Razorlight – Live at Leopardstown

When we spoke to Razorlight recently, guitarist Bjorn Ågren told us the indie icons are “just a little squat band,” and so “being in the charts was laughable”. Raid the charts, nonetheless, they did, consistently, with a series of huge hits in the mid ’00s. Needless to say their return to Ireland, complete with their original line up for the first time in a decade, and in the plush environs of Leopardstown, is a far cry from a squat.

There’s plenty that works about Leopardstown’s concept, though. Providing horse racing followed by short-format gigs, it’s relaxed – relaxed enough that we felt able to bring a 9 month old in noise-cancelling headphones – with a positive atmosphere and a real ‘summer celebration’ feel. It doesn’t, particularly, require any affinity whatsoever to horse racing.

When Johnny Borrell and co arrive, there’s an energy about them: gone is the brashness that used to characterise the frontman; in its place a kind of quiet bouncing confidence that might well stem from having the closely-knit old crew back behind him.

The reformed four-piece insist that their latest incarnation is about “seeing where it goes,” but with only one new single to date since the release of their 2018 album ‘Olympus Sleeping’, there’s more than a little bit of mid-00s nostalgia to the whole evening, and it’s all the better for it.

In fact, the setlist could reasonably be called ‘greatest hits’: it’s as close to a tour of the highlights of Razorlight’s back catalogue as you could hope to fit into a quick-fire 45 minutes.

The London-meets-Sweden combo open with a charismatic ‘Rip It Up’, segueing into ‘In The Morning’ and ‘Stumble and Fall’, with a sound that sits just about far enough from the recorded versions to emphasise the pace changes and throw Borrell’s vibrant vocal right to the front of the mix.

There’s real pleasure in the way they play: returned drummer Andy Burrows is flamboyant, Borrell full of smiling overstatement, and the twin axe team punctuating the sound with leaping moves and rock-out asides.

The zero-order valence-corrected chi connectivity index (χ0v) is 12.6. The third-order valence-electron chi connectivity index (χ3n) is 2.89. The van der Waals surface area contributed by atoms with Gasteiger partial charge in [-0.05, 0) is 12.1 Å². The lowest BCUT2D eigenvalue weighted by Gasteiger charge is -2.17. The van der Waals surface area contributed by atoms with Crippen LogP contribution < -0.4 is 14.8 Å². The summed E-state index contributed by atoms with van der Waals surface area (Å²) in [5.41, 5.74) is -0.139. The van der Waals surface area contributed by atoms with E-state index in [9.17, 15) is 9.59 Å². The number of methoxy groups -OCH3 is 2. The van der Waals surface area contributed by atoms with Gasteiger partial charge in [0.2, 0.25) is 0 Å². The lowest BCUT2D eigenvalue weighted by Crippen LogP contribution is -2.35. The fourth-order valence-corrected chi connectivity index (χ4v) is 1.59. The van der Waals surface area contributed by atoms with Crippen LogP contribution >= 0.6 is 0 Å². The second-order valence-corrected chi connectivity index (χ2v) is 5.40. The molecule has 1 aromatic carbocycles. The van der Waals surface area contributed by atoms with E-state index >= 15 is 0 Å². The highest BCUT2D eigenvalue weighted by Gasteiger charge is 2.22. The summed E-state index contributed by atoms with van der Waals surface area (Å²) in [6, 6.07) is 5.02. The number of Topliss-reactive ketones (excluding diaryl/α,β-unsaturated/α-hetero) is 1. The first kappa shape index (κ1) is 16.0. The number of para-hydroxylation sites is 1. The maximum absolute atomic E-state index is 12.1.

In fact, perhaps the finest moment of the set is the seemingly ad-libbed, extended version of ‘In The City’, which sees Borrell quip “this is what I sound like on the inside” as a garish and memorably messy series of guitar solos fly out over the half light.

Razorlight 2022 sound like someone took that old garage-rock sound and gave it a quick wipe over: it’s cleaner cut, the poppy hooks of ‘Who Needs Love?’ and ‘Before I fall To Pieces’ mixed with the messier angles of ‘Golden Touch’ and ‘Violence Forever’.

It’s stark, too, how good some of those half-remembered lines are. Sure, the awkward “I met a girl, she asked me her name, I told her what it was” from ‘Somewhere Else’ might be one of the most pointless lines in rock, but in ‘Vice’, for example, Borrell excels: “I heard you say, sometimes you fall, into the arms of no-one at all” is half-cut pub philosophy at its finest.

And the live show, a rapid-fire exploration of the very best things about a scene now as derided as it was once praised, is a demonstration of why so many cared in the first place. Closers ‘Somewhere Else’ and ‘America’ are the kind of mass singalongs that brought Razorlight out of the squats and basements and into the outdoor-stage sunlight in the first place. They still sound fresh and engaging, while the band themselves seem to be living off the love-in that is the return to their original form.

They’re finely tuned, fun, and effortlessly charming.

Razorlight were dead. Not anymore: give us more sacred hours, and fading light. Long live Razorlight.